Another movie from that time you might like if you've not seen it:

 

     McHale's Navy Joins the Air Force (1965)   

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I still enjoy it, and had great fun watching the Svengoolie airing. I like the look of the movie - very colorful. Joan Staley is a very appealing leading lady. There are a wealth of memorable sight gags and lines. The malfunctioning elevator, the microphone that feedsback during Luther's hilarious picnic speech, with the "Atta boy, Luther!" refrain. I even got goosebumps during the scene when Luther slowly climbs the staircase to the organ loft, helped along by the ominous score.

And that's another part that makes it worthwhile, Vic Mizzy's signature orchestral style. The music is almost a character in its own right.

And curiously, it isn't until the final scene that we see any evidence of a an actual ghost, when the wedding organ begins playing by itself. Its good,nostalgic fun and my favorite Knotts movie, followed by The Shakiest Gun in the West.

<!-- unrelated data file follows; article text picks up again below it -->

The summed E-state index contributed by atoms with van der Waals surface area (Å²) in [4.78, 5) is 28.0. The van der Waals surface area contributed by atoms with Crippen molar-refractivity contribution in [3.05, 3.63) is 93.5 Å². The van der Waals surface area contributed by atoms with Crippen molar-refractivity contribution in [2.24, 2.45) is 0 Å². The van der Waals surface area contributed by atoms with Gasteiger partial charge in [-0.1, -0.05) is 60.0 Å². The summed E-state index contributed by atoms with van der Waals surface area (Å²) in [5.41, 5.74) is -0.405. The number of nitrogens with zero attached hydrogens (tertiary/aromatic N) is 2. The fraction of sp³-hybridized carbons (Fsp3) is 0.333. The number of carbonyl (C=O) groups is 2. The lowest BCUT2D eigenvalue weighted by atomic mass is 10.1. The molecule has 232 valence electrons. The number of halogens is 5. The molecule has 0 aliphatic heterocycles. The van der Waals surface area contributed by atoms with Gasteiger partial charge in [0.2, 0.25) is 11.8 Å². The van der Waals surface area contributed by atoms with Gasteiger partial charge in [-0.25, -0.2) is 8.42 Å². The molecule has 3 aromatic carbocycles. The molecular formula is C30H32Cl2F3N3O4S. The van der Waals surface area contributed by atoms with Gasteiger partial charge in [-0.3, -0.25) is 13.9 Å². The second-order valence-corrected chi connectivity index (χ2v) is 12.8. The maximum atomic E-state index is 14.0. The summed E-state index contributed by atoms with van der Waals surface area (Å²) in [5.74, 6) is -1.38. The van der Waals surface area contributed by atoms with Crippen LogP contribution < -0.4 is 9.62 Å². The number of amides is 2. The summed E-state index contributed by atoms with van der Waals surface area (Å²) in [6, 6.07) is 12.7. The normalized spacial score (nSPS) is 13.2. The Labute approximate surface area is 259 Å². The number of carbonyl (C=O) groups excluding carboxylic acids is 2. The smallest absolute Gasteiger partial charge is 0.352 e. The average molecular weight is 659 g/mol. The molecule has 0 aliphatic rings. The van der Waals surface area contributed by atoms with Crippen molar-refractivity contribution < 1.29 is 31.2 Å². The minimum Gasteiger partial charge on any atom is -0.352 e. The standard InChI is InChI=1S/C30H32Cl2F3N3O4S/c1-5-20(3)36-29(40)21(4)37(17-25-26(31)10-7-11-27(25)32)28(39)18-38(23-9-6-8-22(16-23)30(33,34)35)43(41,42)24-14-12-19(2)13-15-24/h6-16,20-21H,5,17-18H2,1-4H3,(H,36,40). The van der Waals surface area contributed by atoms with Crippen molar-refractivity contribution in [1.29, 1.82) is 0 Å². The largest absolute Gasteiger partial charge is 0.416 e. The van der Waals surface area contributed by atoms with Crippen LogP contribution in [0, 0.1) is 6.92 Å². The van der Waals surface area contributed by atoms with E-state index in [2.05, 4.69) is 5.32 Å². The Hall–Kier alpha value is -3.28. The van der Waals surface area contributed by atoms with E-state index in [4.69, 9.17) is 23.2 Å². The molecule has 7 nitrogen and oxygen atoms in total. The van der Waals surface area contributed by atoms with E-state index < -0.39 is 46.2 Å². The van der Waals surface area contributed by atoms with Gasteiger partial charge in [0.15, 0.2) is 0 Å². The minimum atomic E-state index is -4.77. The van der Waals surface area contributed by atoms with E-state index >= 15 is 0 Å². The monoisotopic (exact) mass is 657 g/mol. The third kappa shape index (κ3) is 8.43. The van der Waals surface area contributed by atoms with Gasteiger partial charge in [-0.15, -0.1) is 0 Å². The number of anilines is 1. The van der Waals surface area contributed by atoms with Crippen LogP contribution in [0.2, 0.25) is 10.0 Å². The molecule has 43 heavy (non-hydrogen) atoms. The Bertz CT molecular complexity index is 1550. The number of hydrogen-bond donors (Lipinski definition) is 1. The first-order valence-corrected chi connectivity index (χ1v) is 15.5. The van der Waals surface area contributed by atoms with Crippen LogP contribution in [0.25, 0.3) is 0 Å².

I never got interested in The Love God, despite all the girls, and Limpet just hasn't held up with advances in animation. How to Frame a Figg has it's moments, but Chicken still delivers for me.

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Joan Staley was definitely appealing in The Ghost and Mr. Chicken. And not just because she was a former Playmate.

 

Way back in the day, The Incredible Mr. Limpet was my favorite of Don Knotts's movies. Considering its age, it is not surprising that its mix of live action and animation hasn't held up. I hope, however, that its story has.

 

And now, the big question. What is wrong with the word ****? Or maybe I should type f i g g just so any viewer of this thread know what word I am referring to. Hard to believe that a word that appears in the title of a 40+ year old Don Knotts movie would be considered objectionable. Does it have some modern day connotation that I am unfamiliar with?

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Joan Staley was definitely appealing in The Ghost and Mr. Chicken. And not just because she was a former Playmate.
 
Way back in the day, The Incredible Mr. Limpet was my favorite of Don Knotts's movies. Considering its age, it is not surprising that its mix of live action and animation hasn't held up. I hope, however, that its story has.
 
And now, the big question. What is wrong with the word ****? Or maybe I should type f i g g just so any viewer of this thread know what word I am referring to. Hard to believe that a word that appears in the title of a 40+ year old Don Knotts movie would be considered objectionable. Does it have some modern day connotation that I am unfamiliar with?